We already know New Orleans pulls in plenty of visitors – 2012 brought in 9.1 million, to be exact – but some tourists are more famous than others. Shortly before his death in 1988, famed artist Jean-Michel Basquiat paid a visit to New Orleans, resulting in several works. Now, 26 years later, those works are coming back home as part of the Prospect.3 biennial.
The most anticipated exhibit within Prospect.3, “Basquiat and the Bayou” will include unifying themes of slavery, geography, and the cultural legacy of the American South. This exciting exhibition will draw in viewers from all over the world – and local New Orleanians, too.
Our population clocks in at just over 370,000, but because of tourists, we get to enjoy the events of a much larger populace. This world-class Basquiat exhibition is the perfect example of how tourism benefits locals as much as visitors.
Basquiat had a rare ability to speak not only to contemporary art fans but also everyday art admirers through his evocative work. The same holds true for his Prospect.3 exhibit, which appeals to art aficionados and rookies alike.
The exhibit is based on an upcoming book of the same name by Franklin Sirmans, the curator of the Prospect.3 biennial. Sirmans also serves as the department head and curator of contemporary arts at the Los Angeles County Museum of Art (LACMA), proving that New Orleans is an enticing spot for art professionals.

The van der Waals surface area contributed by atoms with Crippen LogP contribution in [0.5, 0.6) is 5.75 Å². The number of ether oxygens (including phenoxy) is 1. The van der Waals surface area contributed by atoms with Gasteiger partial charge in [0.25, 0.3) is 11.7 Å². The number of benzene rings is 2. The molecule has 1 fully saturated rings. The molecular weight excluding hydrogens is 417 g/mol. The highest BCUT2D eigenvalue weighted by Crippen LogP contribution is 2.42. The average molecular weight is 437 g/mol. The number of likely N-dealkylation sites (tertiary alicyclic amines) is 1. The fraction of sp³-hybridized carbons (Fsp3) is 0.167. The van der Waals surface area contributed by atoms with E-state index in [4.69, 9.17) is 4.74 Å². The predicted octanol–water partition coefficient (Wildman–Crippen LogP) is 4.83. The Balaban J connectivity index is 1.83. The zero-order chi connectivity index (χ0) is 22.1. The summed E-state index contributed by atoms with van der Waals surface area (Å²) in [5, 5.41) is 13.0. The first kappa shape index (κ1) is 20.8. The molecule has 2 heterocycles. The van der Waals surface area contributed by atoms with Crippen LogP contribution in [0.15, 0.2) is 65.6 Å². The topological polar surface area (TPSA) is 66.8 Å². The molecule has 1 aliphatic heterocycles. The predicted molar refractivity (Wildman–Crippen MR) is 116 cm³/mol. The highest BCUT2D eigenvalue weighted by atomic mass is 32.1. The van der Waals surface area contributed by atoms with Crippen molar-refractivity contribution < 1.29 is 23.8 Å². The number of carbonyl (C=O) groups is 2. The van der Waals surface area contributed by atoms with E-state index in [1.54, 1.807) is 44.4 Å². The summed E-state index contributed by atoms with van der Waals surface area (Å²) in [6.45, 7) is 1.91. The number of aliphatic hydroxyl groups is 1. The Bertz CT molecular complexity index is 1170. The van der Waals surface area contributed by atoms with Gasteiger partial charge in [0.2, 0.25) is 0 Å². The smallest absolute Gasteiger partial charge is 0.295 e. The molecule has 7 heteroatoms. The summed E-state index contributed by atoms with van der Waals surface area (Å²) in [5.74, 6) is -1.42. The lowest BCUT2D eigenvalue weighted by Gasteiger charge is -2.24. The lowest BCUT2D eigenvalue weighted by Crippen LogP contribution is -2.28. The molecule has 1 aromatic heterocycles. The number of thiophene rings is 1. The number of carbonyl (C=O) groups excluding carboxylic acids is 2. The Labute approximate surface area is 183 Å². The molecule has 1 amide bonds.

With a familiarity of world-class museums like LACMA, Sirmans will present “Basquiat and the Bayou” at the Ogden Museum of Southern Art. Of course, the Ogden is a stellar choice for many reasons.
Beyond the museum’s mission to highlight the visual arts and culture of the South, it also boasts a prime location on St. Charles Avenue. Visitors from nearby museums like the National WWII Museum or the many restaurants in the Warehouse District will be close by, able to stop in and view Basquiat’s incredible works at their leisure.
Whereas many might expect a Basquiat exhibit in Paris or London, we know New Orleans is the best choice, even if it’s not the most obvious. The Ogden itself is a great representation of that: Housed in a refurbished library from 1889, the Ogden, from the outside, is a pillar of traditional Southern style. Inside, however, the building is sleek, modern, and a destination for arts and culture – exactly what we’d expect from this city of contrasts.